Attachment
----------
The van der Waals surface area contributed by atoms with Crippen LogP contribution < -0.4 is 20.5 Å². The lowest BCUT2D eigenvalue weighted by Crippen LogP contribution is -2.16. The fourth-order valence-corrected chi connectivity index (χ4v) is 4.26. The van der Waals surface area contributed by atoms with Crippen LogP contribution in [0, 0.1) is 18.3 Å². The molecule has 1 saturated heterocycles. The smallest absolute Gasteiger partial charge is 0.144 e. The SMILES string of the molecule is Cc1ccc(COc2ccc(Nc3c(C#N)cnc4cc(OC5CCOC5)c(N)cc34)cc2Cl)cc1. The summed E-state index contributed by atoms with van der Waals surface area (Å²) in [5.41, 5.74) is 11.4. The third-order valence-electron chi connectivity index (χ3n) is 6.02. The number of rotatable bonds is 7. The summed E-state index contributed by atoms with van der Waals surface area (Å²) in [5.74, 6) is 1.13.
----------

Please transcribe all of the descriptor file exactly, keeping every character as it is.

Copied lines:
The van der Waals surface area contributed by atoms with Crippen LogP contribution < -0.4 is 20.5 Å². The lowest BCUT2D eigenvalue weighted by Crippen LogP contribution is -2.16. The fourth-order valence-corrected chi connectivity index (χ4v) is 4.26. The van der Waals surface area contributed by atoms with Crippen LogP contribution in [0, 0.1) is 18.3 Å². The molecule has 1 saturated heterocycles. The smallest absolute Gasteiger partial charge is 0.144 e. The SMILES string of the molecule is Cc1ccc(COc2ccc(Nc3c(C#N)cnc4cc(OC5CCOC5)c(N)cc34)cc2Cl)cc1. The summed E-state index contributed by atoms with van der Waals surface area (Å²) in [5.41, 5.74) is 11.4. The third-order valence-electron chi connectivity index (χ3n) is 6.02. The number of rotatable bonds is 7. The summed E-state index contributed by atoms with van der Waals surface area (Å²) in [5.74, 6) is 1.13.